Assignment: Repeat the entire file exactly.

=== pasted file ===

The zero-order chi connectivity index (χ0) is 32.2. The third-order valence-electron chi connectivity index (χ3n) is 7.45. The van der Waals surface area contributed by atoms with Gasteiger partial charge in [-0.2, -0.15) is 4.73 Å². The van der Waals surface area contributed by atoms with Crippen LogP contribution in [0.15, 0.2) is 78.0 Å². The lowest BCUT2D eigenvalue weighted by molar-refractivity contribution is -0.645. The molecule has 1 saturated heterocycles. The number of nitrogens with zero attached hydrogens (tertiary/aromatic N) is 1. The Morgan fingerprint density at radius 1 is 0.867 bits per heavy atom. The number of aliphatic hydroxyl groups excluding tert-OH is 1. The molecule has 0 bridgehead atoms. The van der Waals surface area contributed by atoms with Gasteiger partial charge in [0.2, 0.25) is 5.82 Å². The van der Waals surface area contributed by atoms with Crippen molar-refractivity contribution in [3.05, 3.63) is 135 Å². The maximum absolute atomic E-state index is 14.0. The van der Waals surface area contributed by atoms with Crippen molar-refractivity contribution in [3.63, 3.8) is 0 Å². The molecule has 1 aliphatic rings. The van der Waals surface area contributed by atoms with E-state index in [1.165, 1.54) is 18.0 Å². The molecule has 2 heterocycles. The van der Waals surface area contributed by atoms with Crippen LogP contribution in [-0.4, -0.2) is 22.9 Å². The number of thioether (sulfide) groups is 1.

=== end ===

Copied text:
The zero-order chi connectivity index (χ0) is 32.2. The third-order valence-electron chi connectivity index (χ3n) is 7.45. The van der Waals surface area contributed by atoms with Gasteiger partial charge in [-0.2, -0.15) is 4.73 Å². The van der Waals surface area contributed by atoms with Crippen LogP contribution in [0.15, 0.2) is 78.0 Å². The lowest BCUT2D eigenvalue weighted by molar-refractivity contribution is -0.645. The molecule has 1 saturated heterocycles. The number of nitrogens with zero attached hydrogens (tertiary/aromatic N) is 1. The Morgan fingerprint density at radius 1 is 0.867 bits per heavy atom. The number of aliphatic hydroxyl groups excluding tert-OH is 1. The molecule has 0 bridgehead atoms. The van der Waals surface area contributed by atoms with Gasteiger partial charge in [0.2, 0.25) is 5.82 Å². The van der Waals surface area contributed by atoms with Crippen molar-refractivity contribution in [3.05, 3.63) is 135 Å². The maximum absolute atomic E-state index is 14.0. The van der Waals surface area contributed by atoms with Crippen molar-refractivity contribution in [3.63, 3.8) is 0 Å². The molecule has 1 aliphatic rings. The van der Waals surface area contributed by atoms with E-state index in [1.165, 1.54) is 18.0 Å². The molecule has 2 heterocycles. The van der Waals surface area contributed by atoms with Crippen LogP contribution in [-0.4, -0.2) is 22.9 Å². The number of thioether (sulfide) groups is 1.